Ethical Issues in Forensic Assessment

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Ethical Issues in Forensic Assessment

Forensic evaluation in most circumstances involves limited contact, an impartial stance, an adversarial forum and a critical assessment style rather than mere assertion by the client (Kalmbach & Lyons, 2006). Thus, forensic psychology is a unique niche that requires high ethical standards with a focus on issues including clarification of roles, confidentiality, intended use, potential recipients (Kalmbach & Lyons, 2006). Forensic assessment professionals participating in the right forum need to ensure that their actions and practice meet the legal standards and general practice for which they are trained. Equally, it is important for them to understand the statutory regulations upon a forensic assessment testimony.

Appropriate Ethical Standards and Forensic Guidelines

Forensic psychology refers to the professional practice by a psychologist working in any sub-discipline while using technical, scientific, or specialized knowledge to assist in addressing legal, administrative and contractual matters. The guidelines applications are used in every sub-discipline hence following them provide a clear expertise in judicial, educational and administrative systems. American Psychology-Law Society documents some guidelines specifying the responsibilities and standards of application of forensic psychology under Division 41 of APA (American Psychology-Law Society, 2011).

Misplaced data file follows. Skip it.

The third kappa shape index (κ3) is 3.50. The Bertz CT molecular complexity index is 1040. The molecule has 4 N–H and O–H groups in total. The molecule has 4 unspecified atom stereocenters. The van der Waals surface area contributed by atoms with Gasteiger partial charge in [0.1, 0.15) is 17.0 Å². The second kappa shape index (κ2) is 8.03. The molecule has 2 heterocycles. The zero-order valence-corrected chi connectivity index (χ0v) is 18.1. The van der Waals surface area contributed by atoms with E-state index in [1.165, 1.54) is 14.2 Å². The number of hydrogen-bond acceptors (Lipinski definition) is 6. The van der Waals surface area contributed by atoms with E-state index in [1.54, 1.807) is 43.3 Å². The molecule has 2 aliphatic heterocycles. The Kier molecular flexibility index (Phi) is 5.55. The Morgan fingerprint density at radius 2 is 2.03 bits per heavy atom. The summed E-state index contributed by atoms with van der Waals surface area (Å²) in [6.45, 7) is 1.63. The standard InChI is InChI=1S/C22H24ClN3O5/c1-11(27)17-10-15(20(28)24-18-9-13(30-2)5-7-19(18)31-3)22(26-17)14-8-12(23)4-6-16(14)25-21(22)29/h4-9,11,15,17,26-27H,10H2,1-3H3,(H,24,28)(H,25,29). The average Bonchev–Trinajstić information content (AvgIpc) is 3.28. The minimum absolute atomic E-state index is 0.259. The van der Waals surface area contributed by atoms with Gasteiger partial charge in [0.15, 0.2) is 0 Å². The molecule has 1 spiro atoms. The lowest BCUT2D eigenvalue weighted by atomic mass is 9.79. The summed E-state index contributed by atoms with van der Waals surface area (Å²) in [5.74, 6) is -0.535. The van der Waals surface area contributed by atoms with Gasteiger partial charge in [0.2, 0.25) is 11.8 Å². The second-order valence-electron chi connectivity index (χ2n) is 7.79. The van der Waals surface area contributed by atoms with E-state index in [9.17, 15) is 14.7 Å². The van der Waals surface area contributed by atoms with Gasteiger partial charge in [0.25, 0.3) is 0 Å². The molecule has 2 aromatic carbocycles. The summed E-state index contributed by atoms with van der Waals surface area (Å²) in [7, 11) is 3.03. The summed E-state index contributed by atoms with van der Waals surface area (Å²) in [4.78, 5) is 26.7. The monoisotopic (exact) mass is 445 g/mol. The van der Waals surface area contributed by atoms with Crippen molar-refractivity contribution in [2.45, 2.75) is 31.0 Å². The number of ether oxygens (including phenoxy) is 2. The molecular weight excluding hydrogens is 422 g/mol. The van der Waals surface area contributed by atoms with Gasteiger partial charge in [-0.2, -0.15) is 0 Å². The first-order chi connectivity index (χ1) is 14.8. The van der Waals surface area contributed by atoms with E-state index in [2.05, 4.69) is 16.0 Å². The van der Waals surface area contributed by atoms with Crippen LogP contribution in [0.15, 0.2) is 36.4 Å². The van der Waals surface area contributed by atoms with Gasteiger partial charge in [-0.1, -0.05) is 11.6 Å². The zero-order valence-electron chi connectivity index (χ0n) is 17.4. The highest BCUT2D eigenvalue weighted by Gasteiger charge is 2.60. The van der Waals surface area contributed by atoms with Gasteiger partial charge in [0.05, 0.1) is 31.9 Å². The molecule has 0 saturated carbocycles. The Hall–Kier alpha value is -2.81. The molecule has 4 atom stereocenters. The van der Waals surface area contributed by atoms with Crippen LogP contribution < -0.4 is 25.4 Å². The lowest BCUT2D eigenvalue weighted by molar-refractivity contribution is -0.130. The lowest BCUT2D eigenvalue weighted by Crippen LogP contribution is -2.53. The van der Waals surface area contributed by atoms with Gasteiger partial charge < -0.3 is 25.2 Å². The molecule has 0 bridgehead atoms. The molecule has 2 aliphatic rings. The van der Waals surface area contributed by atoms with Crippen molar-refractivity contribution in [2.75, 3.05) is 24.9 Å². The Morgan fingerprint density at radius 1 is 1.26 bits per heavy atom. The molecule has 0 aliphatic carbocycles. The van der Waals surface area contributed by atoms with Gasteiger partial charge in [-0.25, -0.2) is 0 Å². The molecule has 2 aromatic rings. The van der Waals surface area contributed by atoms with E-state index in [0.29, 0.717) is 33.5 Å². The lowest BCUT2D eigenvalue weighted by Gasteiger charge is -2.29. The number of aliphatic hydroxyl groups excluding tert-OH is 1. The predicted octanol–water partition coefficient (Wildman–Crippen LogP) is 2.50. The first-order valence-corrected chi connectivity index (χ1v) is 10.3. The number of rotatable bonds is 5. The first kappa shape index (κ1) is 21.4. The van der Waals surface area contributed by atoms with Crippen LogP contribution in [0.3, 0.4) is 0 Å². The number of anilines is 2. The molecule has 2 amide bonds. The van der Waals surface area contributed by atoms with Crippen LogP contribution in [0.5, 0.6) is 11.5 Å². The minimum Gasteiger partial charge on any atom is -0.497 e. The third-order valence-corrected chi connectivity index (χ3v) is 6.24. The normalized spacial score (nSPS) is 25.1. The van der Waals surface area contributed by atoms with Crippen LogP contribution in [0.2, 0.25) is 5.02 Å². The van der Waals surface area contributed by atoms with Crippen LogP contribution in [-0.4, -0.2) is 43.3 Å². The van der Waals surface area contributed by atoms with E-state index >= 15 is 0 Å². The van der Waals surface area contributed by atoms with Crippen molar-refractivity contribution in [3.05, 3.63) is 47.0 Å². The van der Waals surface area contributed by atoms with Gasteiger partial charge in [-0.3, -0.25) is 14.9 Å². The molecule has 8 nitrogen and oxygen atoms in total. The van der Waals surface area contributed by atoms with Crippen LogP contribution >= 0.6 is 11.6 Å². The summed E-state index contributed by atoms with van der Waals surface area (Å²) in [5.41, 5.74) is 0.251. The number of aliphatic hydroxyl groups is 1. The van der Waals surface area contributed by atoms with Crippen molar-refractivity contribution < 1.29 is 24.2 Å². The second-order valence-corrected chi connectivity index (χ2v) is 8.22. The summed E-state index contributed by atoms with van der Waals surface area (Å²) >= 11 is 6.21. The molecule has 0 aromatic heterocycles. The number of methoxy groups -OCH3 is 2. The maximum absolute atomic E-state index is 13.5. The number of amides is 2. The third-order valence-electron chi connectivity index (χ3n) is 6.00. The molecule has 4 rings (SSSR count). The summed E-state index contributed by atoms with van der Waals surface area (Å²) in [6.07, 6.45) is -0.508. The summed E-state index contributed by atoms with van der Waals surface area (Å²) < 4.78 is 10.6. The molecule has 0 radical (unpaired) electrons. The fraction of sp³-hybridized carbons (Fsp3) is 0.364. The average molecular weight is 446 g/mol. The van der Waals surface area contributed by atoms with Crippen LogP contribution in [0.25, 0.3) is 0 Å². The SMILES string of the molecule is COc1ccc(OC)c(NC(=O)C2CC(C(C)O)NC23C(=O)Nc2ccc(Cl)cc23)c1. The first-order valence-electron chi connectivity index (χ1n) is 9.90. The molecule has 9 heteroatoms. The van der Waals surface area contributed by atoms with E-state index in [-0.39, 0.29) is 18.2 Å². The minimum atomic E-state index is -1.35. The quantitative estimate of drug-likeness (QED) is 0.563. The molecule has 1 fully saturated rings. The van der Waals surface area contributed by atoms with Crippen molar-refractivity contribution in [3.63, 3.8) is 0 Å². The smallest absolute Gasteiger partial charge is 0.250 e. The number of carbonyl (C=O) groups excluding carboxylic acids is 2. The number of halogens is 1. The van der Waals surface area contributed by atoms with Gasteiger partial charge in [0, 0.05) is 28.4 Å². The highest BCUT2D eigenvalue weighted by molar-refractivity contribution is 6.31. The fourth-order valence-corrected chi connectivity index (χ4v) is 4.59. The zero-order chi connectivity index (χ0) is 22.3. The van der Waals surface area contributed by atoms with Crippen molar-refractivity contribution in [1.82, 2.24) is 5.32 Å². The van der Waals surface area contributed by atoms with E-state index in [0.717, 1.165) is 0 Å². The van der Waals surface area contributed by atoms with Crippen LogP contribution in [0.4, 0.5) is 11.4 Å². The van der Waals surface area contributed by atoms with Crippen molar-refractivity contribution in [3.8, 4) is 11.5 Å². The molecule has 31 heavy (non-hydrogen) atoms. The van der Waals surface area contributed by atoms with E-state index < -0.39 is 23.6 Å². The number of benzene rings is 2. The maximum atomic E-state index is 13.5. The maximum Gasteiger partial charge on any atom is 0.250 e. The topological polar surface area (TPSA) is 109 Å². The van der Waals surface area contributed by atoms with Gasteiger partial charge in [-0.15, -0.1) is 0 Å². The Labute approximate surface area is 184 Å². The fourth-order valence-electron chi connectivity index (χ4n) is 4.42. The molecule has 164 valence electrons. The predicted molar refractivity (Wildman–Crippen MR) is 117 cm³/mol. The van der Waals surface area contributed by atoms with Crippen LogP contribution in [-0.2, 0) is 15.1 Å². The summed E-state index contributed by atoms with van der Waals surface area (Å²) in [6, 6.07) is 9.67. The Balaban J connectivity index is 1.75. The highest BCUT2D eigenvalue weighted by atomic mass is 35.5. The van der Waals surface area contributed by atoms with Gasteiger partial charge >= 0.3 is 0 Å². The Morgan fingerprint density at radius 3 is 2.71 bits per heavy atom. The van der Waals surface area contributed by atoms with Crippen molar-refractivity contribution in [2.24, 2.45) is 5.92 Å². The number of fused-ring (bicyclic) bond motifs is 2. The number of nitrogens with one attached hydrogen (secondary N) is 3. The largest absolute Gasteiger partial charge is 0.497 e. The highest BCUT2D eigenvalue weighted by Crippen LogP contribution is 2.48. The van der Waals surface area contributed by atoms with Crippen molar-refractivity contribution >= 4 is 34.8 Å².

Integrity implies that the practitioner needs to strive for honesty, accuracy, and truthfulness. The practitioner should identify the client who he or she needs to meet. As per the case scenario, Dr. Smith made arrangements to meet the respondent and discuss the case. In this case, the attorney mediated the communication between the respondent and the doctor. Informed consent and disclosure determine how the assessment report will be revealed before decisions are made (American Psychological Association, 2010).